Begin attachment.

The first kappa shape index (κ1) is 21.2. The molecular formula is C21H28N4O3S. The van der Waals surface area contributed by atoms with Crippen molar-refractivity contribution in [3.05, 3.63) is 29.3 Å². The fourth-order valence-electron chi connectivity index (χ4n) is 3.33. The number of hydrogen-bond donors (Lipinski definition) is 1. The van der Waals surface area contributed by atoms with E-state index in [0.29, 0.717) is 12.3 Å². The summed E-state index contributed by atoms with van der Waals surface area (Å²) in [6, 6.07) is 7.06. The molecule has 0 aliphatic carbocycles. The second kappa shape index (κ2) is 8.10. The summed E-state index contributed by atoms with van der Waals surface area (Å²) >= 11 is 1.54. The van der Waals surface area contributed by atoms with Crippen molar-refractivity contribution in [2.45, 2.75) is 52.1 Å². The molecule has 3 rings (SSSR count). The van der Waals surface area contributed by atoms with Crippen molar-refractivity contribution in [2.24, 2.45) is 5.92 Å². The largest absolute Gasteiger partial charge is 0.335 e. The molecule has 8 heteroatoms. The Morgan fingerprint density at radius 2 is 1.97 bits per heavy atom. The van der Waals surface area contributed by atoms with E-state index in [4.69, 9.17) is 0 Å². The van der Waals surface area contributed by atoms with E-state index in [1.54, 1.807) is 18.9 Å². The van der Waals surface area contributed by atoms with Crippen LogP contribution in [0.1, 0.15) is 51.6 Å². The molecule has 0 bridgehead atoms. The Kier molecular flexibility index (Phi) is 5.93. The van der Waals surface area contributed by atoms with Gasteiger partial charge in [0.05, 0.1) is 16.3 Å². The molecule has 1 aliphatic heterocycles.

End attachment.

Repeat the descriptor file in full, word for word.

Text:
The first kappa shape index (κ1) is 21.2. The molecular formula is C21H28N4O3S. The van der Waals surface area contributed by atoms with Crippen molar-refractivity contribution in [3.05, 3.63) is 29.3 Å². The fourth-order valence-electron chi connectivity index (χ4n) is 3.33. The number of hydrogen-bond donors (Lipinski definition) is 1. The van der Waals surface area contributed by atoms with E-state index in [0.29, 0.717) is 12.3 Å². The summed E-state index contributed by atoms with van der Waals surface area (Å²) in [6, 6.07) is 7.06. The molecule has 0 aliphatic carbocycles. The second kappa shape index (κ2) is 8.10. The summed E-state index contributed by atoms with van der Waals surface area (Å²) >= 11 is 1.54. The van der Waals surface area contributed by atoms with Crippen molar-refractivity contribution in [2.45, 2.75) is 52.1 Å². The molecule has 3 rings (SSSR count). The van der Waals surface area contributed by atoms with Crippen molar-refractivity contribution in [2.24, 2.45) is 5.92 Å². The largest absolute Gasteiger partial charge is 0.335 e. The molecule has 8 heteroatoms. The Morgan fingerprint density at radius 2 is 1.97 bits per heavy atom. The van der Waals surface area contributed by atoms with E-state index in [4.69, 9.17) is 0 Å². The van der Waals surface area contributed by atoms with E-state index in [1.54, 1.807) is 18.9 Å². The van der Waals surface area contributed by atoms with Crippen LogP contribution in [0.1, 0.15) is 51.6 Å². The molecule has 0 bridgehead atoms. The Kier molecular flexibility index (Phi) is 5.93. The van der Waals surface area contributed by atoms with Gasteiger partial charge in [0.05, 0.1) is 16.3 Å². The molecule has 1 aliphatic heterocycles.